Campus Apologetics


#1

I have a question with regard to the apologetics on campus. It seems that there are more than one or two young folks out there who have time to be involved in discussing/defending their beliefs on campus. It has been many years since I was first a student and then a grad student, but it seemed in those days(late 50’s early 60’s) we didn’t have time to get into a lot of that type of discussion. Are students no longer advised to spend a minimum of three hours of outside study for each hour of lecture? With a load of 18 credits per semester that meant 72 hours of time out of a week, more if one had science labs. What has changed? I am not being critical, just curious. :confused:


#2

I am a student at the moment. Full time students do 24 units of credit per semester, and are encouraged to do 1 hour of study for every hour of class, making it 48 hours per week. This means 24 more hours a week of free time than students had in the 50’s, if they followed your given formula.

I’m not sure if students are just lazier these days and unis have compesated, or if better teaching methods today mean that students need less study, or if unis decided that students need more free time, or etc.

The thing is, it hasn’t seemed to mean a higher quality of life for uni students these days, it hasn’t seemed to mean they learn more, and considering they have more time for apologetics, it hasn’t seemed to mean that they are more faithful to their religion. Maybe the old folks are right and the ‘old way’ really was better.


#3

The whole subject fascinates me.

I was a college student in the mid-sixties.
Here was the “schedule”.
4 courses per semester [4 credits each, met 4 times per week.]
school work [classes or study or research] Sunday
afternoon thru late Friday afternoon. [There was
*no way you could get the papers written, exams
passed without doing this level of work.]
Memorize meant memorize…not have a vague
"understanding."
Required courses in World Literature, World History,
Philosophy , Theology, science, mathematics,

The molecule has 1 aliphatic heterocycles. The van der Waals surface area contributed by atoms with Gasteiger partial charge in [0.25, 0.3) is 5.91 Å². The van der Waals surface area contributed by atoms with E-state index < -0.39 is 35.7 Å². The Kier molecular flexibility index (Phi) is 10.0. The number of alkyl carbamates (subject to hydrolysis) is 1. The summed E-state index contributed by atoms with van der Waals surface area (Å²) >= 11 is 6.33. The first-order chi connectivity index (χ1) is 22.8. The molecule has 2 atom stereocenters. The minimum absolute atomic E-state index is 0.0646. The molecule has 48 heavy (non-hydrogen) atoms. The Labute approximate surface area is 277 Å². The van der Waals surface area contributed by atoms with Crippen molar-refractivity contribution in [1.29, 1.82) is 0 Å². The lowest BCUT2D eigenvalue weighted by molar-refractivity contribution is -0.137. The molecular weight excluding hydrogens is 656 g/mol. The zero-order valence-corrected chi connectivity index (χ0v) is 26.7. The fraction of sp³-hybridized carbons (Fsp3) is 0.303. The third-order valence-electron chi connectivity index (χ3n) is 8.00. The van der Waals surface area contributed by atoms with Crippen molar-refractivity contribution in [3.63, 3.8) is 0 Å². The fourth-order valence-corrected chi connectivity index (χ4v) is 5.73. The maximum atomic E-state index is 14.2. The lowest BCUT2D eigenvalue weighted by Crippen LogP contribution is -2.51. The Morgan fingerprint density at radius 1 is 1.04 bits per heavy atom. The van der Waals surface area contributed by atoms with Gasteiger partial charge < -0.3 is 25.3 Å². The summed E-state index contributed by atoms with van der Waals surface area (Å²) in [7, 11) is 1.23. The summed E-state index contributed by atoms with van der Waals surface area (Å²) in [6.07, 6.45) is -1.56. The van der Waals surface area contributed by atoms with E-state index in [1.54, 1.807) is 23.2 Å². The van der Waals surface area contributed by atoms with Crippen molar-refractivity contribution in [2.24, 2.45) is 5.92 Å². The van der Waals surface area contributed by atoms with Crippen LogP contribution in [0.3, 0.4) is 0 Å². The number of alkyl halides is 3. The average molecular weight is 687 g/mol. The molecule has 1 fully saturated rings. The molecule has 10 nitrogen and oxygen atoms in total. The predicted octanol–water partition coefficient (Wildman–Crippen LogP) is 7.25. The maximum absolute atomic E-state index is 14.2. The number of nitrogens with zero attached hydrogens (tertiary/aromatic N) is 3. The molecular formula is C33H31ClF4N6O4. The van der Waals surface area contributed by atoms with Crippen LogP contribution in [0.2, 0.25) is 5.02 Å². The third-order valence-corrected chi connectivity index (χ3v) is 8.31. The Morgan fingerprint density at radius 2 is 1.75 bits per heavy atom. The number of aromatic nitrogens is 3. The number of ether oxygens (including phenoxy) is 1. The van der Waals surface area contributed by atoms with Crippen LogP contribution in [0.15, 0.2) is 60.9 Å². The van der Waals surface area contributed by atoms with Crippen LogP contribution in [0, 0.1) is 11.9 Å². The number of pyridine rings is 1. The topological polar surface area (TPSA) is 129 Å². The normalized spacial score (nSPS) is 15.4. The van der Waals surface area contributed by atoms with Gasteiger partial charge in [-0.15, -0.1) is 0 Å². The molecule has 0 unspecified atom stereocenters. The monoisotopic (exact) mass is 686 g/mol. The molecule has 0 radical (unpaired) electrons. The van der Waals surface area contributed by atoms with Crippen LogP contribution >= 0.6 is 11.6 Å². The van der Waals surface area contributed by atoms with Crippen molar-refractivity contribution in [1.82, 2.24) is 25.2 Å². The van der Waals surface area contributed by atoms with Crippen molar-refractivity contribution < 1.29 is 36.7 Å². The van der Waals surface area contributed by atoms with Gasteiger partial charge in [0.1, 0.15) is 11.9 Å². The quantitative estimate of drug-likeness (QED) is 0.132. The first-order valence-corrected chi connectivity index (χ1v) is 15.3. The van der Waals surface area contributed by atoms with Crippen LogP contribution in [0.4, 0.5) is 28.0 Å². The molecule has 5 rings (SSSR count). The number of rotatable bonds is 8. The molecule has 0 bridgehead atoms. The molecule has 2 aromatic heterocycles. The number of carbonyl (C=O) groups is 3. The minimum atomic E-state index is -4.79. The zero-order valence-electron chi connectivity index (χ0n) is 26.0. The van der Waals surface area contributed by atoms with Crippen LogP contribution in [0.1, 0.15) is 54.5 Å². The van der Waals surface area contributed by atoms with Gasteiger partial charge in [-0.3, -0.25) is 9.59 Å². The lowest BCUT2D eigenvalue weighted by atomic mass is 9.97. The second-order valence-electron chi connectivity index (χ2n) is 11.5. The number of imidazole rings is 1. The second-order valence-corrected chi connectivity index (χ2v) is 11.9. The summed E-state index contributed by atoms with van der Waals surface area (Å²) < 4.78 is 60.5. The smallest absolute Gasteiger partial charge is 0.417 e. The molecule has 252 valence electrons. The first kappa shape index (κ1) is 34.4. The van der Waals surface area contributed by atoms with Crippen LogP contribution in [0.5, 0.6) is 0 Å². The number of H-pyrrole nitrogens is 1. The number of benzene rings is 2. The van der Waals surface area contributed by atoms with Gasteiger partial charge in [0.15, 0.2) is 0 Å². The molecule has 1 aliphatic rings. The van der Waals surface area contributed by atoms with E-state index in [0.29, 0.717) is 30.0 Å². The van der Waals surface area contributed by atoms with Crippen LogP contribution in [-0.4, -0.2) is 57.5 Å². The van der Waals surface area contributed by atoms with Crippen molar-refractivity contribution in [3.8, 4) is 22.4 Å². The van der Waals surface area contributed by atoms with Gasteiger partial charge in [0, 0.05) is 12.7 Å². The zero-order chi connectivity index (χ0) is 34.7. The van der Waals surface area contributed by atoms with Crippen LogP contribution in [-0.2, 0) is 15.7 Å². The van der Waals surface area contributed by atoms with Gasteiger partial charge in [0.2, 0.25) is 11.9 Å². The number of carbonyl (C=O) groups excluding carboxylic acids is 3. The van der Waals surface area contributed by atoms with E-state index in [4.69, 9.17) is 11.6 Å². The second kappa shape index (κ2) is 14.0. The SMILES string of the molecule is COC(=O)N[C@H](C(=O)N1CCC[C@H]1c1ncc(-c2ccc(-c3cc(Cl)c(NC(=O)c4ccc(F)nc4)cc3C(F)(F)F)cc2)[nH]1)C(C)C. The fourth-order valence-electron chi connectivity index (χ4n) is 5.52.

languages…no matter what the major was.
[And, since I started in chemistry, there were labs
that needed to be done, on top of the papers and
exams!]

Part of the idea, behind this, was to develop the
ability to hold an intelligent discussion, in any
of those fields, while not majoring in same.
To look at any issue, presented in life, and have
some knowledge to draw on, not limited by the
mind-set of our own time.

[The idea that the “sixties” was solely protest, to me,
is nonsense.]

And yet, I look at what I was required to learn, and
compare that with what was required in 1910, and
I laugh. No knowledge of Greek or Latin required!

And, when I was handed a diploma, [Philosophy major]
the dominant emotion was gratitude…for, as a
result of this education, I now knew how much I didn’t
know! It was a stunning realization.

Still, looking back, there would have been time to
be involved in campus ministry, I suppose. But
one would have had to have been super "organized"
to do that - and complete the requirements of papers
due, exams to be taken.
*

With all that, I never learned to…spell. :o

And the* joke*, to me, is - yes, everyone is “entitled
to their opinion”…but one may forget that I am entitled
to assess what that opinion is* based* on [knowledge]
before making a decision as to whether or not to
"accept" this “opinion” as having any validity, in
terms of the reality.]

reen12

PS I’m not certain of this, but I think we were only
allowed 2 or 3 cuts per class per semester!
And, despite the Literature requirements, I am
abysmally ignorant in this area of knowledge.
“Ignorant” in the accurate sense of the term =
a simple lack of knowledge.*


#4

Oh, and one final point.

The idea was to equip the student with sufficient
information so that said student could "frame"
an intelligent question - in several areas of
knowledge…so that learning could continue,
well after formal studies had ended.

My hat is off, to the college I attended, for
the faculty did a fine job and I am grateful. :tiphat:

reen12


#5

I started college in the 60s, 19 credit hours, work study 20 hrs a week, plus 12 hours language lab for my intensive program, but what I remember most is long discussions n any and every topic, arguments on politics, the war, French culture, movies, religion, philosophy, books, music, deeply importand issues and nonsensical ones-just like the topics we chew up on these forums.


#6

Hi, puzzleannie,

quote: puzzleannie

I started college in the 60s, 19 credit hours, work study 20 hrs a week, plus 12 hours language lab for my intensive program…

For me it was “Hello, student loan!” :smiley: plus working
summers and a little work-study. [Had to pay my
own way, as many did, I think.]
What gets me is, the tuition for the first year was $800.
and $100 for textbooks, total.
Whoa!!
[Of course, minimum wage then was $1.65 hour]

*Those *were the days! :slight_smile:

reen12


#7

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